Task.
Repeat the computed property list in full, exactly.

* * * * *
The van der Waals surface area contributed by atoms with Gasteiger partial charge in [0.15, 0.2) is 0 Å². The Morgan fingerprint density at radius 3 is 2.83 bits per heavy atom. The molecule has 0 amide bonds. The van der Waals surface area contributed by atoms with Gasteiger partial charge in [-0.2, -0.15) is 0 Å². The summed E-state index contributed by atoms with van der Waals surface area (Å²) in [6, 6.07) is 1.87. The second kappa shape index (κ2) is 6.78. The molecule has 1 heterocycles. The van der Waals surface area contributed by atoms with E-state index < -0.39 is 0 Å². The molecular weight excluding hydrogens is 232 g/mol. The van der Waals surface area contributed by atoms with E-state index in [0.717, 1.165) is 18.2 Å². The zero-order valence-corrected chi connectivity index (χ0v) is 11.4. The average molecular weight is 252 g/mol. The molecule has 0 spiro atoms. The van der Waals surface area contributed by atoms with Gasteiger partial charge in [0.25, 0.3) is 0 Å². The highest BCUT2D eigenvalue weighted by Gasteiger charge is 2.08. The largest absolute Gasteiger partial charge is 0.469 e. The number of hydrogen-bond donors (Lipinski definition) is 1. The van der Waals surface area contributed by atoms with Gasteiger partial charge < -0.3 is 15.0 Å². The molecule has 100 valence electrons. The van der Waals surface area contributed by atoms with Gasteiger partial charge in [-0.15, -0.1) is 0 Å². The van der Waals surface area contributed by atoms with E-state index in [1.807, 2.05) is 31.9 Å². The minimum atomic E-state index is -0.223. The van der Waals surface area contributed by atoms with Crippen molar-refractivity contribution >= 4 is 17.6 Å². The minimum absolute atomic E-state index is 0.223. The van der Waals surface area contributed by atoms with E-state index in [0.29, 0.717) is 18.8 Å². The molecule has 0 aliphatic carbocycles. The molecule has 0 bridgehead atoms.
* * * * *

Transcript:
The van der Waals surface area contributed by atoms with Gasteiger partial charge in [0.15, 0.2) is 0 Å². The Morgan fingerprint density at radius 3 is 2.83 bits per heavy atom. The molecule has 0 amide bonds. The van der Waals surface area contributed by atoms with Gasteiger partial charge in [-0.2, -0.15) is 0 Å². The summed E-state index contributed by atoms with van der Waals surface area (Å²) in [6, 6.07) is 1.87. The second kappa shape index (κ2) is 6.78. The molecule has 1 heterocycles. The van der Waals surface area contributed by atoms with E-state index < -0.39 is 0 Å². The molecular weight excluding hydrogens is 232 g/mol. The van der Waals surface area contributed by atoms with E-state index in [0.717, 1.165) is 18.2 Å². The zero-order valence-corrected chi connectivity index (χ0v) is 11.4. The average molecular weight is 252 g/mol. The molecule has 0 spiro atoms. The van der Waals surface area contributed by atoms with Gasteiger partial charge in [0.25, 0.3) is 0 Å². The highest BCUT2D eigenvalue weighted by Gasteiger charge is 2.08. The largest absolute Gasteiger partial charge is 0.469 e. The number of hydrogen-bond donors (Lipinski definition) is 1. The van der Waals surface area contributed by atoms with Gasteiger partial charge < -0.3 is 15.0 Å². The molecule has 100 valence electrons. The van der Waals surface area contributed by atoms with Gasteiger partial charge in [-0.15, -0.1) is 0 Å². The van der Waals surface area contributed by atoms with E-state index in [1.807, 2.05) is 31.9 Å². The minimum atomic E-state index is -0.223. The van der Waals surface area contributed by atoms with Crippen molar-refractivity contribution >= 4 is 17.6 Å². The minimum absolute atomic E-state index is 0.223. The van der Waals surface area contributed by atoms with E-state index in [0.29, 0.717) is 18.8 Å². The molecule has 0 aliphatic carbocycles. The molecule has 0 bridgehead atoms.